Business activity in Japan’s private sector continued to decline in September, according to the flash PMI data, setting the scene for further economic weakness in the third quarter. Other survey indicators point to a challenging recovery in the coming months, with demand conditions still subdued.
However, some rays of light are appearing. Despite showing the downturn persisting into the end of the third quarter, the survey also showed some encouraging signs: labour markets moving towards stabilisation and business confidence strengthening further, noticeably among goods producers, amid rising expectations that the pandemic will be brought under control in the year ahead.
Broad-based downturn persists
The headline au Jibun Bank flash Composite PMI, compiled by IHS Markit and based on 85-90% of responses received from the monthly surveys, edged up from 45.2 in August to 45.5 in September. The index signalled a further marked decline in private sector output across both manufacturing and services but with the rate of decline easing slightly.
While the latest survey data pointed to a slow pace of recovery from the COVID-19 downturn, particularly in light of stronger recoveries observed in other advanced economies, the picture for Japan’s economy was much improved in the third quarter when compared to the height of the pandemic during the second quarter. At 45.2, the average PMI for the three months ending September was the highest so far this year, and noticeably higher than the 31.5 recorded in the second quarter.
The survey also revealed some positive signs. Firstly, overall employment moved closer to stabilisation in September, with only a marginal drop in workforce numbers that was the weakest fall seen in the current sequence of job shedding. Secondly, business sentiment improved to the strongest since the start of the year, rising especially among manufacturing firms. In fact, the level of optimism in the manufacturing sector rose to the highest for just over two years.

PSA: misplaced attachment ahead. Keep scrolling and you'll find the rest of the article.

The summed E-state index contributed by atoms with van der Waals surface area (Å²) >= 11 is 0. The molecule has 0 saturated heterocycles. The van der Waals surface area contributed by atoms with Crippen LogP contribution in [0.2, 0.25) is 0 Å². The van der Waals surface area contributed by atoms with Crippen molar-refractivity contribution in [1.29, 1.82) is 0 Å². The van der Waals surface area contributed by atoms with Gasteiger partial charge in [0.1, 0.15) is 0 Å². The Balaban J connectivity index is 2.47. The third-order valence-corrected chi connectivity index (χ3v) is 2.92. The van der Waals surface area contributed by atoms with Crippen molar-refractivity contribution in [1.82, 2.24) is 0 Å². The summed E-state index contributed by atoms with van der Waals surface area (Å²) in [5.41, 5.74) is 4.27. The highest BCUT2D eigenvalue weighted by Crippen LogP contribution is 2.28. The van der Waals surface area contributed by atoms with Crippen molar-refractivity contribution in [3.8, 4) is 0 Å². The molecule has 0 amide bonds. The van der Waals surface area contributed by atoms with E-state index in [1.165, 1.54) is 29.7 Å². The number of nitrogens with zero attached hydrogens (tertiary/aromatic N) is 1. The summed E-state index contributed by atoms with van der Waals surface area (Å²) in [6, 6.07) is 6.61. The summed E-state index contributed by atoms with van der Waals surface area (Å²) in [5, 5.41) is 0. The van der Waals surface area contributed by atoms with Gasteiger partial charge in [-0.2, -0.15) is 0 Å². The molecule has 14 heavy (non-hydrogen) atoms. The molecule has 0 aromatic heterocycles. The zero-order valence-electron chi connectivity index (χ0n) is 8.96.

That said, demand conditions remained stubbornly weak, reflecting subdued domestic and foreign markets due to uncertainty regarding the pandemic trajectory and ongoing border restrictions. Inflows of new business consequently continued to fall in September, led by a further export decline. This contributed to further evidence of spare operating capacity: backlogs of work were depleted for a thirteenth consecutive month.
Subdued price pressure
Japanese firms continued to face subdued price pressure amid the persistent economic downturn. Having been unchanged in August, input costs rose only marginally in September, driven up by higher manufacturing expenses linked to greater base metal prices and increased transport fees. In contrast, service providers reported a further fall in business expenses due in part to lower labour costs and reduced operating hours connected to social distancing measures. Facing weak business conditions, companies reduced their selling prices in hopes of stimulating sales.
While the worst of the pandemic impact on Japanese economic activity was evident in the second quarter, a robust recovery in the economy is by no means assured.
The resumption of business activity in Japan remains gradual, as uncertainty over the course of the pandemic trajectory continues to weigh on investment and poses as a key risk for Japan’s economic recovery. Meanwhile, weakened labour market prospects and wage declines (due partially to reduced working hours), alongside social distancing practices, will constrain consumer spending in the months ahead.
A more solid improvement in demand is required to lift the economy into expansion territory. A consistently subdued recovery may therefore also require the government to consider additional policy support, depending on the pandemic situation and any occurrence of natural disasters.
Economic policy under the new prime minister Yoshihide Suga is unlikely to change significantly from his predecessor, Shinzo Abe, with the focus of fiscal measures expected to remain on alleviating the negative impact of COVID-19. As long as the economy continues to be affected by the pandemic, there will be limited scope for wider structural reforms, other than those already presented in FY2020/21.
The Bank of Japan is expected to maintain its ultra-accommodative monetary policy and special lending programmes, though the central bank may enhance the lending scheme if the economic situation worsens.